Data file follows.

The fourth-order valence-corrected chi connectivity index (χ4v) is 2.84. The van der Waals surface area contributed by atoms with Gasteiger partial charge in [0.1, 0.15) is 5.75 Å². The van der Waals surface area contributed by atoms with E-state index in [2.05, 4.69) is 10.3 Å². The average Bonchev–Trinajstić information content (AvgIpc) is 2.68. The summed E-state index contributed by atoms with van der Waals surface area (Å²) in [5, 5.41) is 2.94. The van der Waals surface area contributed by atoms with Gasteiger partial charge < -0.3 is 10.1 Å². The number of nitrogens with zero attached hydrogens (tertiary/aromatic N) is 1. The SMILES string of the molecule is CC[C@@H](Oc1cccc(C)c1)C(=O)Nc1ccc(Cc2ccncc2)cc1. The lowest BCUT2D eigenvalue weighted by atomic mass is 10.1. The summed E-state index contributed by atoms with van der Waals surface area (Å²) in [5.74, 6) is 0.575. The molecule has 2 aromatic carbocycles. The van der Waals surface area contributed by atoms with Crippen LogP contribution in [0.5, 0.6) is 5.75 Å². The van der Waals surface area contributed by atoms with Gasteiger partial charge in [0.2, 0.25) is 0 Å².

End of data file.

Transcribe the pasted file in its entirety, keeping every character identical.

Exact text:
The fourth-order valence-corrected chi connectivity index (χ4v) is 2.84. The van der Waals surface area contributed by atoms with Gasteiger partial charge in [0.1, 0.15) is 5.75 Å². The van der Waals surface area contributed by atoms with E-state index in [2.05, 4.69) is 10.3 Å². The average Bonchev–Trinajstić information content (AvgIpc) is 2.68. The summed E-state index contributed by atoms with van der Waals surface area (Å²) in [5, 5.41) is 2.94. The van der Waals surface area contributed by atoms with Gasteiger partial charge < -0.3 is 10.1 Å². The number of nitrogens with zero attached hydrogens (tertiary/aromatic N) is 1. The SMILES string of the molecule is CC[C@@H](Oc1cccc(C)c1)C(=O)Nc1ccc(Cc2ccncc2)cc1. The lowest BCUT2D eigenvalue weighted by atomic mass is 10.1. The summed E-state index contributed by atoms with van der Waals surface area (Å²) in [5.74, 6) is 0.575. The molecule has 2 aromatic carbocycles. The van der Waals surface area contributed by atoms with Crippen LogP contribution in [0.5, 0.6) is 5.75 Å². The van der Waals surface area contributed by atoms with Gasteiger partial charge in [0.2, 0.25) is 0 Å².